Monday, November 8, 2010

Parenting thoughts

Okay, I absolutely must preface all this by saying the reason I need to read and think about these things is because I need to improve.  Not because I’ve already perfected the things in here.  Why when a person writes down their aspirations for others to see can it sometimes seem to those others like they’re already good at them?  Let me ASSURE you that this is not so.  I’m not already good at these things.  In fact, reading some of this makes me feel a little sick because of how poorly I do.  Hence, my posting it.  Okay, now that’s out of the way.  (Oh, and also, if after reading this you are inspired and decide you will immediately become a much more perfect parent today or tomorrow, be prepared for one of the worst days ever.  At least, that’s what happens to me on such occasions.)
So, I came across a blog and a few quotes recently that have really helped me want to improve my mothering –and all that that entails.  I don’t think there is anything new or different here, but they were helpful and timely suggestions for me, and I thought maybe someone else would also appreciate them.  So, here they are- just in a long list.  Read or skip, as you will.
This one was a comment made on a blog post that was talking about an article called ‘Are we raising a bunch of idiots?’   The comments started discussing all kinds of things, but this one really nailed how I feel (I can’t give credit except that her name is Michelle):
But the general point I think is that we need to parent with deliberateness. I think it’s too easy as parents to be passive (and that can show up in myriad ways). As I have thought about this, I have found that it’s so easy to be acted upon. I feel the Spirit more as a parent when I’m active. So I’m trying to be more deliberate, asking myself, “Why are we doing this? Why am I doing this? What is really the right thing here, given our situation, our goals, our kids, the big picture?”
This could go for pretty much anything. And it can also even boil down to simple decisions. Am I doing what is easiest, or am I being deliberate about taking time to teach and interact in those fleeting moments that come? How many times have I done something that I could have instead handed to a child to do so they could learn a new something.
It goes along with this quote:
"We hold in our arms the rising generation. They come to this earth with important responsibilities and great spiritual capacities. We cannot be casual in how we prepare them. Our challenge as parents and teachers is not to create a spiritual core in their souls but rather to fan the flame of their spiritual core already aglow with the fire of their premortal faith."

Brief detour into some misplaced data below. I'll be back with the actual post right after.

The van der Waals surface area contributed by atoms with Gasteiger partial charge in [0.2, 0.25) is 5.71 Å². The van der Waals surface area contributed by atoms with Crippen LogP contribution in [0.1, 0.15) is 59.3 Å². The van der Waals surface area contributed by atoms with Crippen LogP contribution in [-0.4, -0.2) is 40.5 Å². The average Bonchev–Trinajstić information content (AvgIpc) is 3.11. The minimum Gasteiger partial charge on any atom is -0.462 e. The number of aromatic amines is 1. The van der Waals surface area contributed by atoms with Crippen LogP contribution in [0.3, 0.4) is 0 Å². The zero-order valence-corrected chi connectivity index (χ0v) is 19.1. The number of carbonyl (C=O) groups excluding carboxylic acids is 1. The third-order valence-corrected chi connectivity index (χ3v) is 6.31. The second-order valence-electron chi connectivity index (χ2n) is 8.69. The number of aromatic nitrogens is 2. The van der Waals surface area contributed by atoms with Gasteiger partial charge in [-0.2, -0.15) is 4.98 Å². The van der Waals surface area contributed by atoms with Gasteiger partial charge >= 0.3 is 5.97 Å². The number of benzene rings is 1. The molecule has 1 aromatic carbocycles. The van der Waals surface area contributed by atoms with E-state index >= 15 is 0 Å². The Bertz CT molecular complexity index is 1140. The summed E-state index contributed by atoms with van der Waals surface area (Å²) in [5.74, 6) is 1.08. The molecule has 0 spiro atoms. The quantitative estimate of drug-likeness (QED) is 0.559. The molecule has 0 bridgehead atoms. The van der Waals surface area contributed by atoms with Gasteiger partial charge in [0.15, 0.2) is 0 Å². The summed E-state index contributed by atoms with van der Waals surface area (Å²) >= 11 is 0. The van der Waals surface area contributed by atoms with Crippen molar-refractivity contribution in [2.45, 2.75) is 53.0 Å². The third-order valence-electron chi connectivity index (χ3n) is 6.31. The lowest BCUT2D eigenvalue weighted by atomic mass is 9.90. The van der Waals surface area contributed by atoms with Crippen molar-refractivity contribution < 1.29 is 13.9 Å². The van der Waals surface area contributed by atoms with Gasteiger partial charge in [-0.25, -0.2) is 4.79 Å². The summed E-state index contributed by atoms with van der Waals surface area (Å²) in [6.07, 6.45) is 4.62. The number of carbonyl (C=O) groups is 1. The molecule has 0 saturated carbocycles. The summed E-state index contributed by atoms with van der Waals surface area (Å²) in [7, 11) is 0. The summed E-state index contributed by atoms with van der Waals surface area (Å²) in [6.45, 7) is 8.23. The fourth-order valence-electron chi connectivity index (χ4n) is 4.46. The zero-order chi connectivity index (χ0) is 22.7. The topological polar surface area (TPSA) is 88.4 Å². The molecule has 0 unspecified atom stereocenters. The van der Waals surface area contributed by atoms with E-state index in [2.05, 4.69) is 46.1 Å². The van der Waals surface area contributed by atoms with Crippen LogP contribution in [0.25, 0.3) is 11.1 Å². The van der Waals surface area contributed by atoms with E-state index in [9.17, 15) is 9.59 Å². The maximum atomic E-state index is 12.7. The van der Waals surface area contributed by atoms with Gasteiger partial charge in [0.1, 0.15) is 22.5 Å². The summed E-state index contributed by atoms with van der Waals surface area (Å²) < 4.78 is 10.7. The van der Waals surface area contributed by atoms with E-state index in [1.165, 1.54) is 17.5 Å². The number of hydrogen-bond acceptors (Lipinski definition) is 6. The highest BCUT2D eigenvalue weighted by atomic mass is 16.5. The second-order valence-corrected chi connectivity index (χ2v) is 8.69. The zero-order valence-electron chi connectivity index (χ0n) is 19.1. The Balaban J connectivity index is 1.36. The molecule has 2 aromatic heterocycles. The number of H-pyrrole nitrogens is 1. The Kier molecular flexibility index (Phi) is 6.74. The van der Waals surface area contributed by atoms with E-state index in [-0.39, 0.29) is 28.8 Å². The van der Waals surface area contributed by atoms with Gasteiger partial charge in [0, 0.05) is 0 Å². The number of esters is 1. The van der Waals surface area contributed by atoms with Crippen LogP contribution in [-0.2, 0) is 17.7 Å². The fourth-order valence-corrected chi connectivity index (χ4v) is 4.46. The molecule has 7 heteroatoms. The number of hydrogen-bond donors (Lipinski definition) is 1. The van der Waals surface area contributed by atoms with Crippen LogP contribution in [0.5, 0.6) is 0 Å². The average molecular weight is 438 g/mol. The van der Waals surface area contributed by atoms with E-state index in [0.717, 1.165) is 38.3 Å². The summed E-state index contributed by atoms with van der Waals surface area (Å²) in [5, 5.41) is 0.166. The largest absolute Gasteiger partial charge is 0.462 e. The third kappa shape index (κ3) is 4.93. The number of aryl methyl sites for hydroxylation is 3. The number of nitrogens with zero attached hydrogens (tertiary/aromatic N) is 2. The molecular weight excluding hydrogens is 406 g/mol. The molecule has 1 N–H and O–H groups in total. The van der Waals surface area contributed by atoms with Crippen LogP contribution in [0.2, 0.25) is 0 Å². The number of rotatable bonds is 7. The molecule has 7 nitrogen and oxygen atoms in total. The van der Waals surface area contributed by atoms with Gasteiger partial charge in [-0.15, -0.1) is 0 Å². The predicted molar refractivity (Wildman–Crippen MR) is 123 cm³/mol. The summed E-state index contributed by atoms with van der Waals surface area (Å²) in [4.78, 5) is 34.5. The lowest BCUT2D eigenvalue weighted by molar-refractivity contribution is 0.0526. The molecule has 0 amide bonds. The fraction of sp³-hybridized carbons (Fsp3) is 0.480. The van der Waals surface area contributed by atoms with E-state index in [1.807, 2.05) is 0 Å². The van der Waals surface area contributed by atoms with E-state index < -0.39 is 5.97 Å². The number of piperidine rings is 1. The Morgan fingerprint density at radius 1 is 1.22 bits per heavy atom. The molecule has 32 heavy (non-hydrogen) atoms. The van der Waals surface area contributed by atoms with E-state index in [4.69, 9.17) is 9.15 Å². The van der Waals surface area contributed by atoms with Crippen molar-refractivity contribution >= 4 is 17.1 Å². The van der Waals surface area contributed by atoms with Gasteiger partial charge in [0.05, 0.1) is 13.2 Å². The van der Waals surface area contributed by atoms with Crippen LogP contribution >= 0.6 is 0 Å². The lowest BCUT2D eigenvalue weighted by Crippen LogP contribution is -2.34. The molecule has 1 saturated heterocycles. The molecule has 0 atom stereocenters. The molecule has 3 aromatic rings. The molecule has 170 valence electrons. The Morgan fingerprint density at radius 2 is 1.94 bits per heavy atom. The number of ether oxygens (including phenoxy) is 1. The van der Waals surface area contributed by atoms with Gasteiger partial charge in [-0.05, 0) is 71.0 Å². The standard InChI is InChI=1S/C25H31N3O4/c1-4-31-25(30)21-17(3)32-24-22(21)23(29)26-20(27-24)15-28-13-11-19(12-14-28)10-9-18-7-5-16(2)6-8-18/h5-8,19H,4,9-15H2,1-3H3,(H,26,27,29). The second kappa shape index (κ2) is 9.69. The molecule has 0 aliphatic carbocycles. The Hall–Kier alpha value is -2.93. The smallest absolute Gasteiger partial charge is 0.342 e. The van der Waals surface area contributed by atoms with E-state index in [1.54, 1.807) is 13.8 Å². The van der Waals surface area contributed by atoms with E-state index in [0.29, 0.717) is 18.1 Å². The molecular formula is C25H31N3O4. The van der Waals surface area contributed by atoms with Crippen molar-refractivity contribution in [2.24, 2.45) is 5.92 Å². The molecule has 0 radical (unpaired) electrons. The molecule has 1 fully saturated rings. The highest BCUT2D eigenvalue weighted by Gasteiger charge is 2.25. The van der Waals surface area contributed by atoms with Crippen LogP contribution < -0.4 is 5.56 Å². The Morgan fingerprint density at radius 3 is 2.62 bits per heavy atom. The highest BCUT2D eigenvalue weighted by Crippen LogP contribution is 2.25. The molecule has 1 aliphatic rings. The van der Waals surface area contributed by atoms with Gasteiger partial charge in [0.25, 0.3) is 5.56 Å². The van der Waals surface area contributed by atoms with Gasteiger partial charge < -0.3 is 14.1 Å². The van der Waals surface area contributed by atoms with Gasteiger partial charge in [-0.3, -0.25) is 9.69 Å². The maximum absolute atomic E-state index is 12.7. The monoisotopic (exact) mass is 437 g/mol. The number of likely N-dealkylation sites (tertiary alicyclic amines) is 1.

~Neil L. Andersen
The following quotes are ones I’ve just picked out here and there from a blog called Asking Jane.  I don’t actually agree 100% with everything she says, but she sure does have some great ideas.  And reminders about things like this are really good for me.  In fact, I should print them out and tape them on my walls I think.  The address is
You realize by now, that by "loving", I don't mean permissive.  I mean clear, consistent and firm.  But in a way that always communicates love.  In most cases that I've observed, anger comes when children feel dominated, forced and backed into a corner.  When they feel listened to, respected and securely loved, they almost always become more reasonable.
You can kill this sensitivity in your children if you are in the habit of using harsh punishment or discipline. It may take a while for their consciences to respond on their own once you instead take the time to help them really tune in to it. Ease up on the way you discipline, avoid force. Don’t frame things up with consequences “if you do that one more time….” but instead take in the situation, figure out what you are trying to teach, and patiently keep teaching it. You’re not allowing your child to run wild, but rather very actively taking the time to know your child and lovingly helping him to grow in positive ways.
This reminded me of something I read from a ‘compassionate parenting tip’ I get in my email once a week or so.  (To be honest, usually I delete it after a VERY quick skim, if that.) 
"As long as I think I "should" do it, I'll resist it, even if I want very much to do it."
- Marshall B. Rosenberg, Ph.D.
When you make demands of your child (or of anyone) you can expect some kind of resistance, either active or passive.
This is logical when you consider how important it is to all of us to more choiceful in our life, and to not be subservient to anyone.
If you wonder why your child is being "uncooperative," check to see if you have made a demand, or if he or she is perceiving a demand from you. You can ask yourself: Do I want him/her to contribute to my well-being willingly or to obey me out of fear?
And also similar to another quote: